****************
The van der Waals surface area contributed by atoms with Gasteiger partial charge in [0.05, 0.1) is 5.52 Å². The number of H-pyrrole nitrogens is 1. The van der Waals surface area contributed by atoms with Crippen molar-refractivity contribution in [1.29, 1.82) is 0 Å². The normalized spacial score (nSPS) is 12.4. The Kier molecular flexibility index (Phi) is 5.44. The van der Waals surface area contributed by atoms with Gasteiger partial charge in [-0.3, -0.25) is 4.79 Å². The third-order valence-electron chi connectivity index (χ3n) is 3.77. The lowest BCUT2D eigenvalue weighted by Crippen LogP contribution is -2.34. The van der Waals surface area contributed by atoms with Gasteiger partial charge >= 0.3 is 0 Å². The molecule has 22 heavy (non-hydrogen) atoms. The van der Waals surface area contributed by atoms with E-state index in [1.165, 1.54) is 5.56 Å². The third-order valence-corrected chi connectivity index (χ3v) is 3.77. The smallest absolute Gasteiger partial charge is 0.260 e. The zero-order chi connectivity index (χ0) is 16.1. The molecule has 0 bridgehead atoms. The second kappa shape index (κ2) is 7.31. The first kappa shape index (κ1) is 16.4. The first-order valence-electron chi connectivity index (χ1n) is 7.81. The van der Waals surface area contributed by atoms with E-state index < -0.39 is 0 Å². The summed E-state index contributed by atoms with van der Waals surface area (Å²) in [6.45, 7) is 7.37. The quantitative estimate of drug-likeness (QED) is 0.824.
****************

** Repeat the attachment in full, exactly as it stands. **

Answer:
The van der Waals surface area contributed by atoms with Gasteiger partial charge in [0.05, 0.1) is 5.52 Å². The number of H-pyrrole nitrogens is 1. The van der Waals surface area contributed by atoms with Crippen molar-refractivity contribution in [1.29, 1.82) is 0 Å². The normalized spacial score (nSPS) is 12.4. The Kier molecular flexibility index (Phi) is 5.44. The van der Waals surface area contributed by atoms with Gasteiger partial charge in [-0.3, -0.25) is 4.79 Å². The third-order valence-electron chi connectivity index (χ3n) is 3.77. The lowest BCUT2D eigenvalue weighted by Crippen LogP contribution is -2.34. The van der Waals surface area contributed by atoms with Gasteiger partial charge >= 0.3 is 0 Å². The molecule has 22 heavy (non-hydrogen) atoms. The van der Waals surface area contributed by atoms with E-state index in [1.165, 1.54) is 5.56 Å². The third-order valence-corrected chi connectivity index (χ3v) is 3.77. The smallest absolute Gasteiger partial charge is 0.260 e. The zero-order chi connectivity index (χ0) is 16.1. The molecule has 0 bridgehead atoms. The second kappa shape index (κ2) is 7.31. The first kappa shape index (κ1) is 16.4. The first-order valence-electron chi connectivity index (χ1n) is 7.81. The van der Waals surface area contributed by atoms with E-state index < -0.39 is 0 Å². The summed E-state index contributed by atoms with van der Waals surface area (Å²) in [6.45, 7) is 7.37. The quantitative estimate of drug-likeness (QED) is 0.824.